Global & Disaster Medicine

NIH-appointed the seven-person blue ribbon panel to investigate the July 2014 discovery of 6 smallpox samples in an abandoned group of 300 lab samples that were in an unsecured Food and Drug Administration (FDA) cold-storage room during preparations for a move to the FDA’s main campus.


Final Document: Final_Report_of_the_Variola_Mishap-2017
In August of 2016, the National Institutes of Health (NIH) appointed a Blue Ribbon Panel to review the July 2014 discovery of six vials containing variola virus, the causative agent of smallpox, as well as over 300 other previously undiscovered biological samples on the NIH Bethesda, Maryland campus. The samples were found in an unsecured cold-storage room in a building occupied and managed by Food and Drug Administration (FDA) staff under NIH biosafety and biosecurity oversight.
The Panel includes a diverse group of seven external subject matter experts, and was constituted as a Working Group of the National Science Advisory Board for Biosecurity (NSABB), a federal advisory committee to the United States Government. The Panel began its work in August of 2016 and completed this final report in May of 2017. The Blue Ribbon Panel was charged with a number of tasks, including, 1) to determine how the smallpox virus vials came to be improperly stored and overlooked for years; 2) to identify any systemic issues that contributed to the lapse; and 3) to evaluate whether NIH had taken adequate corrective actions in response to this incident. It should be noted that this incident was one of several biosafety lapses involving federally regulated pathogens that occurred in the United States in 2014. These incidents caused considerable concern and led to substantial remedial activity throughout the United States Government.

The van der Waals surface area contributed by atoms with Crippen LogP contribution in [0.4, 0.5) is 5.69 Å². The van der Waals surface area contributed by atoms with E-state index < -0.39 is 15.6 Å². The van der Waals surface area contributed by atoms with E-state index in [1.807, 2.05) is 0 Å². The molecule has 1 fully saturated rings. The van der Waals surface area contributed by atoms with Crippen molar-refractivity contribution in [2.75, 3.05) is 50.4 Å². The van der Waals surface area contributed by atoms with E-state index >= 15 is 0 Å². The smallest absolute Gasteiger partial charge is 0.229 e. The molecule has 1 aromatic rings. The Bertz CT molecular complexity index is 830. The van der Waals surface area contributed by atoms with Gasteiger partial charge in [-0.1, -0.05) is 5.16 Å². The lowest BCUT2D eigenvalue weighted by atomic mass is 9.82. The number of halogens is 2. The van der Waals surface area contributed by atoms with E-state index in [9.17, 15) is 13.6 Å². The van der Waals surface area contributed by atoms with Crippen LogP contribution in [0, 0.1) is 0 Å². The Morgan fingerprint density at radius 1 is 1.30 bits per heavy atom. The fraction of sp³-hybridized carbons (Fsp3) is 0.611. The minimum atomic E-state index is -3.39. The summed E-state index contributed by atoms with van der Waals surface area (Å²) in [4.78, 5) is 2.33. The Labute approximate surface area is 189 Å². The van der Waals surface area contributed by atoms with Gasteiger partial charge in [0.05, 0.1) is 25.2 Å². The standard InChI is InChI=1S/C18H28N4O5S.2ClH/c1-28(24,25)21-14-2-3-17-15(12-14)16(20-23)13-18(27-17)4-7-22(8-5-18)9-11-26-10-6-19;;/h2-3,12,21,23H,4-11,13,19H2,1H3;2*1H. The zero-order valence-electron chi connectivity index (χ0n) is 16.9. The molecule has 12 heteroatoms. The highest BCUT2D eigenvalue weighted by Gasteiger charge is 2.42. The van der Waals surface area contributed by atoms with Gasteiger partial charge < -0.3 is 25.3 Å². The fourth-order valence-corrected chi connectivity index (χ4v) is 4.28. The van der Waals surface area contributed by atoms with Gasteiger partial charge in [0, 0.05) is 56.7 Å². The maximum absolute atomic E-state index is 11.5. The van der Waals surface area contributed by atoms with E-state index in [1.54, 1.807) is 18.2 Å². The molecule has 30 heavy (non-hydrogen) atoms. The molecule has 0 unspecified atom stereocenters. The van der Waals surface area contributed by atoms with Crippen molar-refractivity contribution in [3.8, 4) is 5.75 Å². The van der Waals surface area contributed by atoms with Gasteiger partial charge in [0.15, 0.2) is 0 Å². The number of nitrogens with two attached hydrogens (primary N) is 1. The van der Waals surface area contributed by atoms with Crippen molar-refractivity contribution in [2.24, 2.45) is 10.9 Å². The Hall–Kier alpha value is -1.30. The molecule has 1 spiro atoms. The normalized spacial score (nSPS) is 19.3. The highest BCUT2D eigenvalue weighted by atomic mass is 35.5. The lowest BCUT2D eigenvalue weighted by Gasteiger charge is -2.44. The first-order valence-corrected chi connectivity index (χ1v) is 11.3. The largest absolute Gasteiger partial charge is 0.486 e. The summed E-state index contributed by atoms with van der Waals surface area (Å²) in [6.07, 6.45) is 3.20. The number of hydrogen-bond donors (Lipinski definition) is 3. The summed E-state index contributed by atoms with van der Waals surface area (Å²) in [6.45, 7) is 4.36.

Smallpox was a devastating, contagious disease that infected over 300 million people in the 20th century, killing up to 30% of those infected. It was declared eradicated by the World Health Organization in 1980, and by international agreement, the remaining acknowledged samples were to be placed under tight control and oversight in only two repositories: in the US, at the Centers for Disease Control and Prevention (CDC) in Atlanta, Georgia and in Russia, now at The State Research Center of Virology and Biotechnology (VECTOR), Novosibirsk.